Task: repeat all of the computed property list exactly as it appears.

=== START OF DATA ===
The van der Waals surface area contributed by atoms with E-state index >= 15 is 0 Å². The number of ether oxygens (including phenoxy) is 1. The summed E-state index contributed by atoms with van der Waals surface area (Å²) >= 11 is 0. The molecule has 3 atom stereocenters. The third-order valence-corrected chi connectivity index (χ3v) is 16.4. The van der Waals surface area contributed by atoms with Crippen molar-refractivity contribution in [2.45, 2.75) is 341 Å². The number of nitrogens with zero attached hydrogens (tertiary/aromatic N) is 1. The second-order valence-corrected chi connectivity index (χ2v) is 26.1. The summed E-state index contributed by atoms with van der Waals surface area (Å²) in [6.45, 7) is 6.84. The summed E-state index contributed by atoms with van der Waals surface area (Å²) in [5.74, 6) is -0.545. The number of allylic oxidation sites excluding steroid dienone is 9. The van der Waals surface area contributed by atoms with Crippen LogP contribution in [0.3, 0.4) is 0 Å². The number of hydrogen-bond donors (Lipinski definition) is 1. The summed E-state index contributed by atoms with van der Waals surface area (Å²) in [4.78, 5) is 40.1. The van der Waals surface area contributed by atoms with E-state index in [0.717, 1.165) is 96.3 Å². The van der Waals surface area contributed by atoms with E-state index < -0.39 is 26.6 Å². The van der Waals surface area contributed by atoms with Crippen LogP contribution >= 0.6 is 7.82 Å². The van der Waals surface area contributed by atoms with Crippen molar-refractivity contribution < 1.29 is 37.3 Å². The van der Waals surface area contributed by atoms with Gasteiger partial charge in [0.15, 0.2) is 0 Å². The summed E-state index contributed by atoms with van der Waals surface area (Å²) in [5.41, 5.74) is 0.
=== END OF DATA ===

The van der Waals surface area contributed by atoms with E-state index >= 15 is 0 Å². The number of ether oxygens (including phenoxy) is 1. The summed E-state index contributed by atoms with van der Waals surface area (Å²) >= 11 is 0. The molecule has 3 atom stereocenters. The third-order valence-corrected chi connectivity index (χ3v) is 16.4. The van der Waals surface area contributed by atoms with Crippen molar-refractivity contribution in [2.45, 2.75) is 341 Å². The number of nitrogens with zero attached hydrogens (tertiary/aromatic N) is 1. The second-order valence-corrected chi connectivity index (χ2v) is 26.1. The summed E-state index contributed by atoms with van der Waals surface area (Å²) in [6.45, 7) is 6.84. The summed E-state index contributed by atoms with van der Waals surface area (Å²) in [5.74, 6) is -0.545. The number of allylic oxidation sites excluding steroid dienone is 9. The van der Waals surface area contributed by atoms with Crippen LogP contribution in [0.3, 0.4) is 0 Å². The number of hydrogen-bond donors (Lipinski definition) is 1. The summed E-state index contributed by atoms with van der Waals surface area (Å²) in [4.78, 5) is 40.1. The van der Waals surface area contributed by atoms with E-state index in [0.717, 1.165) is 96.3 Å². The van der Waals surface area contributed by atoms with E-state index < -0.39 is 26.6 Å². The van der Waals surface area contributed by atoms with Crippen LogP contribution >= 0.6 is 7.82 Å². The van der Waals surface area contributed by atoms with Crippen molar-refractivity contribution < 1.29 is 37.3 Å². The van der Waals surface area contributed by atoms with Gasteiger partial charge in [0.15, 0.2) is 0 Å². The summed E-state index contributed by atoms with van der Waals surface area (Å²) in [5.41, 5.74) is 0.